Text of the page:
Library, Inc.? Not exactly
A friend — an academic historian — asked me what I thought of Daniel Goldstein’s “Library, Inc.” essay in the Chronicle. This was my response:
I wholly agree with Goldstein that universities have become too corporate in their culture, but I don’t agree that libraries are leading the trend. Perhaps we are more so than, say, English departments, but certainly the hard sciences and law, medical, and business schools are in cahoots with the business world much more than we are.
Beyond that I find Goldstein’s examples incomplete or misleading. It’s true that librarians negotiate with corporate database vendors and that these vendors — and the publishing industry in general — have become a terrible problem. The model of renting journals is an awful one. (I’m actually very interested in the history of the process by which these database vendors — EBSCO and their ilk — came to dominate; I don’t think anything has been written on it.)
But librarians are wholly aware of these issues, and do more than anyone else in the academy to devise alternatives. They’re advocates for open access. They build institutional repositories as an alternate means of hosting published work. And I find the accusation that access services librarians are neglecting metadata and declaring incomplete records to be good enough to be, well, bizarre. Cataloguers and metadata specialists are, without exception, detail-oriented and precise people — tending, if anything, to perfectionism rather than the opposite.
Goldstein sees public services as a second problem area. I think he has a point about students’ tendency towards sloppy research. Too often they grab the first few articles they find that seem to be related to their topic. But, really, was there a golden age when the majority of students did their research thoroughly? This summer when I was trying to organize the archives of a professor from the 1930s-60s I found plenty of student research papers. Some were good. But some were crap too, in which the student had clearly just pulled five random books on eastern Europe off the library shelf and paraphrased. The only way to get around the problem is to make sure students only have access to the best sources. And that defeats the point of a research assignment.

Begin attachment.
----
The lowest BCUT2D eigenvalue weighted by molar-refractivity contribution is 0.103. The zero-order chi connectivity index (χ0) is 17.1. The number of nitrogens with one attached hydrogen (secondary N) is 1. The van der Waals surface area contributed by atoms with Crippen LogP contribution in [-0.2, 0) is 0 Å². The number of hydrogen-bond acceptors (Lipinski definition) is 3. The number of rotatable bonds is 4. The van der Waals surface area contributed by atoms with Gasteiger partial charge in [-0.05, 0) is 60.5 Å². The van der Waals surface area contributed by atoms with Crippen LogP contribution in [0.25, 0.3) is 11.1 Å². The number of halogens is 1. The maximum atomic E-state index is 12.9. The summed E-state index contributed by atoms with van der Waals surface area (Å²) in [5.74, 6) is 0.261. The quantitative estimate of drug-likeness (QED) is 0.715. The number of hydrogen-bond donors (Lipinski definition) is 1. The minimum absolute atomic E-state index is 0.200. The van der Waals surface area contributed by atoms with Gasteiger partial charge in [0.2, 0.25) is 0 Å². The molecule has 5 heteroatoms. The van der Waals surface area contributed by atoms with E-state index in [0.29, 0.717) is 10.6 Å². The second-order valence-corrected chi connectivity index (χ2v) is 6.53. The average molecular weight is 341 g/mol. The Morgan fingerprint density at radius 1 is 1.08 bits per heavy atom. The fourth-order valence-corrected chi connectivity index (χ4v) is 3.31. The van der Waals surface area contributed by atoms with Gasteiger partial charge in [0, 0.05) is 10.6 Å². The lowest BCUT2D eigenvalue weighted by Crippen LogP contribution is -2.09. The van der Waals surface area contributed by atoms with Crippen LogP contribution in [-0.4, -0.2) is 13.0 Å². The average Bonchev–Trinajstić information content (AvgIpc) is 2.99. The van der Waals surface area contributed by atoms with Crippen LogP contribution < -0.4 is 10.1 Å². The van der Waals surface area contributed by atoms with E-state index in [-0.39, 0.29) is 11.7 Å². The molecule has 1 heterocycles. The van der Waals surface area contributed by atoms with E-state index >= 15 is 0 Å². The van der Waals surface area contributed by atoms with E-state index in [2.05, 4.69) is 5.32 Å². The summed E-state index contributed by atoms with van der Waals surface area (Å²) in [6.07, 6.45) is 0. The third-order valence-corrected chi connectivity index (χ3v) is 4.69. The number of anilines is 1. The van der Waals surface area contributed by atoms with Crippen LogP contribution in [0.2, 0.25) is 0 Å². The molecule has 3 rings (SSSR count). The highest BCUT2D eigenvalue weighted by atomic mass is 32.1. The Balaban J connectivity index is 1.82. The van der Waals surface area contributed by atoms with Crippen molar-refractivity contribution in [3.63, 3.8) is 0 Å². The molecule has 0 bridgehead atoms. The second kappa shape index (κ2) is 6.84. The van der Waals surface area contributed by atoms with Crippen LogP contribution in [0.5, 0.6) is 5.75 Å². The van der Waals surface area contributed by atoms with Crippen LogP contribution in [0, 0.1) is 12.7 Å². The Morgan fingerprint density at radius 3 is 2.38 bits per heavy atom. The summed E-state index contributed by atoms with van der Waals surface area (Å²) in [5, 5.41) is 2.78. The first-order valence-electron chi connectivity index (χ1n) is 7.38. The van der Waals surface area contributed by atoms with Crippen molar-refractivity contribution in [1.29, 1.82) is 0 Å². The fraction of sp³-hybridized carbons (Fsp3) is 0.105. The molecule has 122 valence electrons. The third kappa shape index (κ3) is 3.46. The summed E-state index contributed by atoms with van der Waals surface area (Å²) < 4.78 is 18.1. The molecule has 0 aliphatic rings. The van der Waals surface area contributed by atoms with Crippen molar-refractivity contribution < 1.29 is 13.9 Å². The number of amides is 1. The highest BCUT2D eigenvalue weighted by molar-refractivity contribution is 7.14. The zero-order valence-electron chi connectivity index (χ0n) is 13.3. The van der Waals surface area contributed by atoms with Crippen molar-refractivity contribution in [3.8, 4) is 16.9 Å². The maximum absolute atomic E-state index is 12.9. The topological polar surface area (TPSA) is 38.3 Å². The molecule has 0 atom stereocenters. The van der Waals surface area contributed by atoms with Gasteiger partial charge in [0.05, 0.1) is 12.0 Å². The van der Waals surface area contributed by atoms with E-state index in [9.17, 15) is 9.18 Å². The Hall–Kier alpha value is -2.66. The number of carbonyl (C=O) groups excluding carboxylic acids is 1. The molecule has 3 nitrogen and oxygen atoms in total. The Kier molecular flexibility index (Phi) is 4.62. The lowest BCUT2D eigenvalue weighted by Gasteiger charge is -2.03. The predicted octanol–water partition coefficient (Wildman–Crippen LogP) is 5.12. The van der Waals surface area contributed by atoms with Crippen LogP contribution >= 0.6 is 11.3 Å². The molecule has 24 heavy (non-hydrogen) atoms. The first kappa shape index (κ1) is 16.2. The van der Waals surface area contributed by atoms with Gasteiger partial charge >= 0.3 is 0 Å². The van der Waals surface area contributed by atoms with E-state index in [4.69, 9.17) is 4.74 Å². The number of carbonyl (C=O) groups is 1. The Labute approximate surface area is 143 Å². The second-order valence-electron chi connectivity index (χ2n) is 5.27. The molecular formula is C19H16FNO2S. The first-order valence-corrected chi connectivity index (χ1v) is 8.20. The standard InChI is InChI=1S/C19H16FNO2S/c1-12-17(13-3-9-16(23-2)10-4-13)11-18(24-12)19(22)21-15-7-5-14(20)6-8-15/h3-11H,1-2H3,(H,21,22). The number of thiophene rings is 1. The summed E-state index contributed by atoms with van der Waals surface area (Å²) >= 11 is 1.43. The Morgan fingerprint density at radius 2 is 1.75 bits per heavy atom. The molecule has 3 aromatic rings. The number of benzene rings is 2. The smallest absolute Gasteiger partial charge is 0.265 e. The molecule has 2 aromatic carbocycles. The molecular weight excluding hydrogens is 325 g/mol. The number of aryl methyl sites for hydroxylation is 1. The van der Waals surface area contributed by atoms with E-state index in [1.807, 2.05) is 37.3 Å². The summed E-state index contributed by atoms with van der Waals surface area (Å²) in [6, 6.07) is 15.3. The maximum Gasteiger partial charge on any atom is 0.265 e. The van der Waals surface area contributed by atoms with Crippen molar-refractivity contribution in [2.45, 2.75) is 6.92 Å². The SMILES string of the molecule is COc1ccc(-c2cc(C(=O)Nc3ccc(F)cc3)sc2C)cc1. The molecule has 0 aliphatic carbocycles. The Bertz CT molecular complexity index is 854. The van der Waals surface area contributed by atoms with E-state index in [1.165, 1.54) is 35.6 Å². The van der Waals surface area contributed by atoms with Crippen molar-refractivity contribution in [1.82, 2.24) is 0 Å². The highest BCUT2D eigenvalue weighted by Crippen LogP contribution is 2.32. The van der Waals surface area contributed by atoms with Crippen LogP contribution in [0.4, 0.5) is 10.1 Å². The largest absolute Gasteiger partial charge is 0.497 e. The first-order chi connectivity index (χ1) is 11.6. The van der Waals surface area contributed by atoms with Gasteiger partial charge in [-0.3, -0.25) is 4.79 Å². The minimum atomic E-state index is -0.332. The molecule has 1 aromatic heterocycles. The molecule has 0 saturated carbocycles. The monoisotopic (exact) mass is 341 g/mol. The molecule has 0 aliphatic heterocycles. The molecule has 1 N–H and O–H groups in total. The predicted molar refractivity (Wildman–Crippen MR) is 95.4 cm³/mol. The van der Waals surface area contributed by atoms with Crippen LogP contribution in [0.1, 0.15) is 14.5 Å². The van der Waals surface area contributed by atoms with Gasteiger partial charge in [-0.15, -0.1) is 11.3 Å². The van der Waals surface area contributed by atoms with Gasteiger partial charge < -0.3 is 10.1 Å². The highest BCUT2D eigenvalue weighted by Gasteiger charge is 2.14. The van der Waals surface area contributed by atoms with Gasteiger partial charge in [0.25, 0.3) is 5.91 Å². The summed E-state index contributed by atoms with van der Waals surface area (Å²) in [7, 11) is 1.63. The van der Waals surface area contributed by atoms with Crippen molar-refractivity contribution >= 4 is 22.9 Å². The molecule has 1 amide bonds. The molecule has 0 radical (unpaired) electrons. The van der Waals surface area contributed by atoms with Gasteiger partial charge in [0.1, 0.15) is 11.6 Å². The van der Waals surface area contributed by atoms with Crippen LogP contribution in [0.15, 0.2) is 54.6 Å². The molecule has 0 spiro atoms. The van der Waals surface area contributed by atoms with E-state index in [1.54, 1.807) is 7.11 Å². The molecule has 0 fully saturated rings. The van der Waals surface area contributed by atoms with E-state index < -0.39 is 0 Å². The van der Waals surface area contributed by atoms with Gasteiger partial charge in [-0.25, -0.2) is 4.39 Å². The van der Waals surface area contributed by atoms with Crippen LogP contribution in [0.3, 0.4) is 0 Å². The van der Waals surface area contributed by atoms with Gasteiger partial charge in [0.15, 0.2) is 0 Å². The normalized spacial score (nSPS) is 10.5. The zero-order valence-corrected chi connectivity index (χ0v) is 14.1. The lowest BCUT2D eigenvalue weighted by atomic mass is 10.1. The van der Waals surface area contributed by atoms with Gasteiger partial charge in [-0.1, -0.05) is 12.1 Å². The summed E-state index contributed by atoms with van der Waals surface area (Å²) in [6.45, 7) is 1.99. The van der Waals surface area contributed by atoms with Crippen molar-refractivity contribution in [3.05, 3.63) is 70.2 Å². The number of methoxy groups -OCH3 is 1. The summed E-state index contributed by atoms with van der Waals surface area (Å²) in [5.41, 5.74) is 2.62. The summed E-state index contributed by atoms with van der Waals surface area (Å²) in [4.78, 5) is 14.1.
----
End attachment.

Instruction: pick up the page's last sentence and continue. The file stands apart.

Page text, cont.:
Again, librarians are very aware of this problem. He wholly ignores the other half of public services: instruction. Instruction is probably bigger and hotter than reference right now. And instruction librarians are very much focused on concrete issues like helping students find the best possible sources. Some schools have independent one-credit library classes and all do individual instruction sessions for courses across the college. And we try to get the professor to give us a specific assignment to work towards so the students have to do the work themselves rather than just listening and forgetting.
In short, I just don’t think “Library, Inc.” holds up very well in light of actual library practice.